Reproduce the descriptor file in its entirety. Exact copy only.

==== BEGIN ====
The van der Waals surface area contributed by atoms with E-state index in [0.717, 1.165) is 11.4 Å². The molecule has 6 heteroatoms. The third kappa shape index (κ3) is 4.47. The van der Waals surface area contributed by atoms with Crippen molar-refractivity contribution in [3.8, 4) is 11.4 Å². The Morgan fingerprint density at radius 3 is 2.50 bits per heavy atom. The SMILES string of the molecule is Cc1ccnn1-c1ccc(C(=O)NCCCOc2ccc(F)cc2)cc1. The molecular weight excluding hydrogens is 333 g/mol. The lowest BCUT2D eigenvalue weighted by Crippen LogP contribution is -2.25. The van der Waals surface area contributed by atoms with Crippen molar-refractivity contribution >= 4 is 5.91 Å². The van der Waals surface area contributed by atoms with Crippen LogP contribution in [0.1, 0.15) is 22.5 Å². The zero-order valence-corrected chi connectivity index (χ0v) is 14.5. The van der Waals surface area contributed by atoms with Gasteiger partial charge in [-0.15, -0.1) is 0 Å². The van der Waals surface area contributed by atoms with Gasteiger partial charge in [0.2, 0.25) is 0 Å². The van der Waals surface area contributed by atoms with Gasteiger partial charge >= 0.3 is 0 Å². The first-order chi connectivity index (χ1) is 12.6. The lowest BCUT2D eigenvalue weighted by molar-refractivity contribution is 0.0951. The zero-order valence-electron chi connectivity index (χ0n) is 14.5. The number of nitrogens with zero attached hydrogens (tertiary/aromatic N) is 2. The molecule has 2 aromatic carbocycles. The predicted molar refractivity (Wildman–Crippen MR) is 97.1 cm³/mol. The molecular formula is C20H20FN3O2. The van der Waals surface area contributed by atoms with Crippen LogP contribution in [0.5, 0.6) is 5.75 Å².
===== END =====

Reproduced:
The van der Waals surface area contributed by atoms with E-state index in [0.717, 1.165) is 11.4 Å². The molecule has 6 heteroatoms. The third kappa shape index (κ3) is 4.47. The van der Waals surface area contributed by atoms with Crippen molar-refractivity contribution in [3.8, 4) is 11.4 Å². The Morgan fingerprint density at radius 3 is 2.50 bits per heavy atom. The SMILES string of the molecule is Cc1ccnn1-c1ccc(C(=O)NCCCOc2ccc(F)cc2)cc1. The molecular weight excluding hydrogens is 333 g/mol. The lowest BCUT2D eigenvalue weighted by Crippen LogP contribution is -2.25. The van der Waals surface area contributed by atoms with Crippen molar-refractivity contribution >= 4 is 5.91 Å². The van der Waals surface area contributed by atoms with Crippen LogP contribution in [0.1, 0.15) is 22.5 Å². The zero-order valence-corrected chi connectivity index (χ0v) is 14.5. The van der Waals surface area contributed by atoms with Gasteiger partial charge in [-0.15, -0.1) is 0 Å². The van der Waals surface area contributed by atoms with Gasteiger partial charge in [0.2, 0.25) is 0 Å². The van der Waals surface area contributed by atoms with Gasteiger partial charge >= 0.3 is 0 Å². The first-order chi connectivity index (χ1) is 12.6. The lowest BCUT2D eigenvalue weighted by molar-refractivity contribution is 0.0951. The zero-order valence-electron chi connectivity index (χ0n) is 14.5. The number of nitrogens with zero attached hydrogens (tertiary/aromatic N) is 2. The molecule has 2 aromatic carbocycles. The predicted molar refractivity (Wildman–Crippen MR) is 97.1 cm³/mol. The molecular formula is C20H20FN3O2. The van der Waals surface area contributed by atoms with Crippen LogP contribution in [0.5, 0.6) is 5.75 Å².